The Act also defines “real or personal property” very broadly to include all property rights the senior may possess, including those acquired by means of an agreement, donative transfer, or testamentary bequest.
Elder Abuse Lawsuits and Damages
The causes of action and damages available in financial elder abuse cases are very similar to those in physical elder abuse cases. Where the plaintiff can prove by clear and convincing evidence that the defendant is liable for financial abuse (as defined in the Act), a plaintiff is entitled to recover reasonable attorney’s fees and costs in addition to all other remedies otherwise provided by law. California’s elder abuse laws also allow a decedent’s personal representative or successor in interest to recover pain and suffering damages and allows for actions against employers for the acts of their employees.
Other Sources of Enhanced Damages for Financial Elder Abuse
When it comes to financial elder abuse, the California Elder Abuse and Dependent Adult Civil Protection Act is not the only statute that provides enhanced damages to its victims. In addition to the enhanced damages provided by the Act, California Civil Code § 3345 allows a judge or jury to award treble (triple) damages to victims of financial elder abuse when that abuse involves unfair or deceptive practices or unfair methods of competition. In deciding whether to award these enhanced damages, the judge or jury must consider:
- Whether the defendant knew or should have known that his or her conduct was directed to a senior citizen,
- Whether the defendant’s conduct caused a senior citizen to suffer loss of their residence, employment, source of income, payments under a retirement plan or government benefits program, or assets essential to the health or welfare of the senior citizen, and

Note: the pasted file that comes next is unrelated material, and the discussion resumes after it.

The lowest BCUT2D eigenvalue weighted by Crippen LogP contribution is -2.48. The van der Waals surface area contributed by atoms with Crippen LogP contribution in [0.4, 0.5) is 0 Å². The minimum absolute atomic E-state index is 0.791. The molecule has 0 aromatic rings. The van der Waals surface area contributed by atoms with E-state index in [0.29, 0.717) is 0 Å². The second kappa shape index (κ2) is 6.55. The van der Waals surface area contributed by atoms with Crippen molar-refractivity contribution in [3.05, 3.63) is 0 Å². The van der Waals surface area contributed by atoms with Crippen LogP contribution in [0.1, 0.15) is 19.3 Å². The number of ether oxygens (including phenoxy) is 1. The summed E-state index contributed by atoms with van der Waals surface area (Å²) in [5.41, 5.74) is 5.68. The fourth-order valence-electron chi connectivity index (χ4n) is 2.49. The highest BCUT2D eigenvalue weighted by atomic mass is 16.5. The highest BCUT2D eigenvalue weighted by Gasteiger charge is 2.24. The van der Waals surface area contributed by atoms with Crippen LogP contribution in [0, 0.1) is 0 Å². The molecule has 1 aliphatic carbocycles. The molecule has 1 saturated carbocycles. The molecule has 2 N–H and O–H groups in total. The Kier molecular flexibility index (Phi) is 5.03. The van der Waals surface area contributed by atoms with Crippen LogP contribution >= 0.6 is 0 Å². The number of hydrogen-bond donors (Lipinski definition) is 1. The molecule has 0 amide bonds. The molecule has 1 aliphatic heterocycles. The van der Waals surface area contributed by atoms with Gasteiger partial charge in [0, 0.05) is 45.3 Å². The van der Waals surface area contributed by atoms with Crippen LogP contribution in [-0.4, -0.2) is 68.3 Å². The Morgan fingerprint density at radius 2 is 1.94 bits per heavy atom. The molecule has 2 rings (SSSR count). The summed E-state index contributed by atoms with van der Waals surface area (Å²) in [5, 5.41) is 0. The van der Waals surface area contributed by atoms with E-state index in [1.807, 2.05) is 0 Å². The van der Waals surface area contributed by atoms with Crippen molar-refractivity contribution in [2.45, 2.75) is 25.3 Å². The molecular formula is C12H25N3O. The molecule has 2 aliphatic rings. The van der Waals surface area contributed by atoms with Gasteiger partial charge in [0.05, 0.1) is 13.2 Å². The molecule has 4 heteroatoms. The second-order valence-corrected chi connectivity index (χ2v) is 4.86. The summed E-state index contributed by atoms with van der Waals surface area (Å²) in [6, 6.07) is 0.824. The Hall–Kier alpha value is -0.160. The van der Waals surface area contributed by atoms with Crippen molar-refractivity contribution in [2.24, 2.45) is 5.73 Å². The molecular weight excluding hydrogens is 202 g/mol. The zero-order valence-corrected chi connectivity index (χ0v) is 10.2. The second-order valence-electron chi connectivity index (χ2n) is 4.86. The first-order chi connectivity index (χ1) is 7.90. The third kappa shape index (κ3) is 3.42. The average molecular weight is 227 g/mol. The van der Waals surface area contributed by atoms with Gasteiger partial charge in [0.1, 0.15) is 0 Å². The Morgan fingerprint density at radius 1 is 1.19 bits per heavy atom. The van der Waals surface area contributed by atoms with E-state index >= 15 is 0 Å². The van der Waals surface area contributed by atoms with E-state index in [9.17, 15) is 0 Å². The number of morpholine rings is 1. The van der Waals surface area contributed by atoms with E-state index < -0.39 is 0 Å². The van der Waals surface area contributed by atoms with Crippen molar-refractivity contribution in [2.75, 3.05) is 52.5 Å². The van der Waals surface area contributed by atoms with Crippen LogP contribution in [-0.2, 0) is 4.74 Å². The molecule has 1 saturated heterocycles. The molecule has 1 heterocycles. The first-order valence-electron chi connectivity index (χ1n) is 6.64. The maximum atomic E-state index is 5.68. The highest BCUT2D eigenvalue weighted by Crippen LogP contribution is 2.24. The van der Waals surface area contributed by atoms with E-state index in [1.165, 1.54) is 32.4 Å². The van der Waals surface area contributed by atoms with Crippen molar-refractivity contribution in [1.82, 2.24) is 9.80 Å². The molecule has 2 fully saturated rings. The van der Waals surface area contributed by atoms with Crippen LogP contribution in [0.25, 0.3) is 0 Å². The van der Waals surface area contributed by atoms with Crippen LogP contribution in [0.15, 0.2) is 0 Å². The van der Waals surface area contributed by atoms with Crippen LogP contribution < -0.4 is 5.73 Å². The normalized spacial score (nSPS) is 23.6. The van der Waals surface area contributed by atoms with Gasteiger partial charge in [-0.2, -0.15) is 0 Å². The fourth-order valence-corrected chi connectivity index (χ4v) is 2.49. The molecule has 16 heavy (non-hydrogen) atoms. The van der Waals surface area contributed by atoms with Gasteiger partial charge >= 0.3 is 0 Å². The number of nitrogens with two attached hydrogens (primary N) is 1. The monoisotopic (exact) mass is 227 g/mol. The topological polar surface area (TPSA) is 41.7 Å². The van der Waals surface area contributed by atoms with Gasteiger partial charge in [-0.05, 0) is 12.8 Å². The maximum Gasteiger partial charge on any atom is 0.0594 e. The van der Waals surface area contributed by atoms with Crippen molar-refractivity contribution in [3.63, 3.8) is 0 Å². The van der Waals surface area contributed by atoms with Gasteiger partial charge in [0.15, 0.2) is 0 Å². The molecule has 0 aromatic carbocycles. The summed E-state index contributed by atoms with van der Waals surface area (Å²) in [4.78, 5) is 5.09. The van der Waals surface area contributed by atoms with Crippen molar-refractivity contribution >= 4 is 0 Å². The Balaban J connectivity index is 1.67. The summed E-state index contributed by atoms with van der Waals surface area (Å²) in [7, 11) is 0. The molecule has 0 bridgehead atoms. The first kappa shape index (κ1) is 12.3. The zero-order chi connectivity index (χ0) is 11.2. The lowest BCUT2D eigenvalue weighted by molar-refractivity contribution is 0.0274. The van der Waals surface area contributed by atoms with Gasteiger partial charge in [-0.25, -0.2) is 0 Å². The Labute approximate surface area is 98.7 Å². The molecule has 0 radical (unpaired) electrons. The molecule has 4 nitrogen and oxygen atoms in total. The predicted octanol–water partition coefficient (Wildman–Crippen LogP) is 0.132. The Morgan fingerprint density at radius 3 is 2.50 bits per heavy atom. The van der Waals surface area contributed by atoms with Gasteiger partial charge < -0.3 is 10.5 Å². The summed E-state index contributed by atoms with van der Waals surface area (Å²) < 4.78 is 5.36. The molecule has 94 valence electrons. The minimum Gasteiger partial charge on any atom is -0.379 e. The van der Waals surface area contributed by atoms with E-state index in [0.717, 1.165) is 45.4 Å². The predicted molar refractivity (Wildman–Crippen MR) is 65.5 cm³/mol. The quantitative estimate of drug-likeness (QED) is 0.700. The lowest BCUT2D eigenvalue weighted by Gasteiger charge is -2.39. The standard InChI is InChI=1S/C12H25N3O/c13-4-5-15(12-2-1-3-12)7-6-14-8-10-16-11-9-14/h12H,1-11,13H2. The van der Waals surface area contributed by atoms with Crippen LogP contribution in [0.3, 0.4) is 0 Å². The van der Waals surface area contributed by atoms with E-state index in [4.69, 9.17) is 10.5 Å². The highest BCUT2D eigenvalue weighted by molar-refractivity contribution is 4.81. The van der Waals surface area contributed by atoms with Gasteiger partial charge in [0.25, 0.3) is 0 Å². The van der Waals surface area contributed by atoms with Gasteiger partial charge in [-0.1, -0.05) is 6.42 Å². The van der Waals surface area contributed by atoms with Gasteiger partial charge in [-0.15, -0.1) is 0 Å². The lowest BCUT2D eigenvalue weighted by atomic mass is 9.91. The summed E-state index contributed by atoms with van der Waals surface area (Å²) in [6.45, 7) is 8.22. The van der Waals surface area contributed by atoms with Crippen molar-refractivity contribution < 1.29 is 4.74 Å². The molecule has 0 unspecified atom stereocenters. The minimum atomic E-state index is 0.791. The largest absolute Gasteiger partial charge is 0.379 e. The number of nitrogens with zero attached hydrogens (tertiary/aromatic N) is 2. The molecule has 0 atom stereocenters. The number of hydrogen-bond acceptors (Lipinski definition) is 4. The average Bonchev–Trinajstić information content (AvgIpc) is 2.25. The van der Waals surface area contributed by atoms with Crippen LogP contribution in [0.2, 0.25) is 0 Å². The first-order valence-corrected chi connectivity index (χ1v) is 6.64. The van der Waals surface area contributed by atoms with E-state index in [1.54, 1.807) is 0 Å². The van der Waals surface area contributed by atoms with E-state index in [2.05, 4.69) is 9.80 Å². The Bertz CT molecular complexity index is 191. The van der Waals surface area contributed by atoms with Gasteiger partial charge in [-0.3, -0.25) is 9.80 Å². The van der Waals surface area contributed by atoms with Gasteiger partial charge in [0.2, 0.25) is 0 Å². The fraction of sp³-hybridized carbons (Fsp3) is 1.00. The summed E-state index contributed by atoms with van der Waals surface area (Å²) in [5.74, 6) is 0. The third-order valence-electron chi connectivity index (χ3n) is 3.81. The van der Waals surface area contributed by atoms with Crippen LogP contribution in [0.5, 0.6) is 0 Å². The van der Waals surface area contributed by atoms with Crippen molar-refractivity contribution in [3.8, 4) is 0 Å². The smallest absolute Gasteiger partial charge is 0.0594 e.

- Whether the senior citizen was substantially more vulnerable to the defendant’s conduct than other members of the public due to the senior citizen’s age, poor health, or impaired understanding
If the judge or jury, in its discretion, finds that one or more of these factors was involved in a scheme of financial elder abuse involving unfair or deceptive practices or unfair methods of competition, it may award up to three times the amount of damages it would have awarded in the absence of such a finding.
What About California’s Elder Abuse Laws for Criminal Acts?
There is a great degree of overlap between criminal liability and civil liability for certain types of behavior. For example, when an individual is assaulted, he or she can either press criminal charges against the perpetrator or file a civil action to recover damages (or both). Many of the actions that constitute elder abuse, such as assault, battery, sexual assault, and theft, are also criminal acts and can expose the perpetrator to criminal prosecution. The California Elder Abuse and Dependent Adult Civil Protection Act highlights this overlap very clearly in that most of the definitions of actions that constitute “physical elder abuse” are drawn directly from the California Penal Code.
Several sections of the California Penal Code address both physical and financial elder abuse, including:
- 368(b)(1)(2): Causing or permitting infliction of physical pain or mental suffering on an elder or dependent adult under circumstances likely to produce great bodily harm or death
- 368(c ): Causing or permitting infliction of physical pain or mental suffering on an elder or dependent adult under circumstances not likely to cause great bodily harm or death
- 368(d): Theft or embezzlement by a person other than a caretaker of an elder or dependent adult
- 368(e): Theft or embezzlement by a caretaker of an elder or dependent adult
Please note that a previous criminal prosecution for elder abuse — even one in which the defendant was found not guilty — does not bar subsequent civil actions for the same events.
Let the Evans Law Firm Help You Understand the Elder Abuse Laws in California
As demonstrated herein, there is a complex web of laws and procedures that govern the imposition of liability for acts of physical and financial elder abuse. If you or someone you care about has suffered elder abuse, you don’t have to navigate this maze alone. For more information about obtaining justice for victims of elder abuse, contact a California elder abuse attorney at Evans Law Firm by calling 415-441-8669.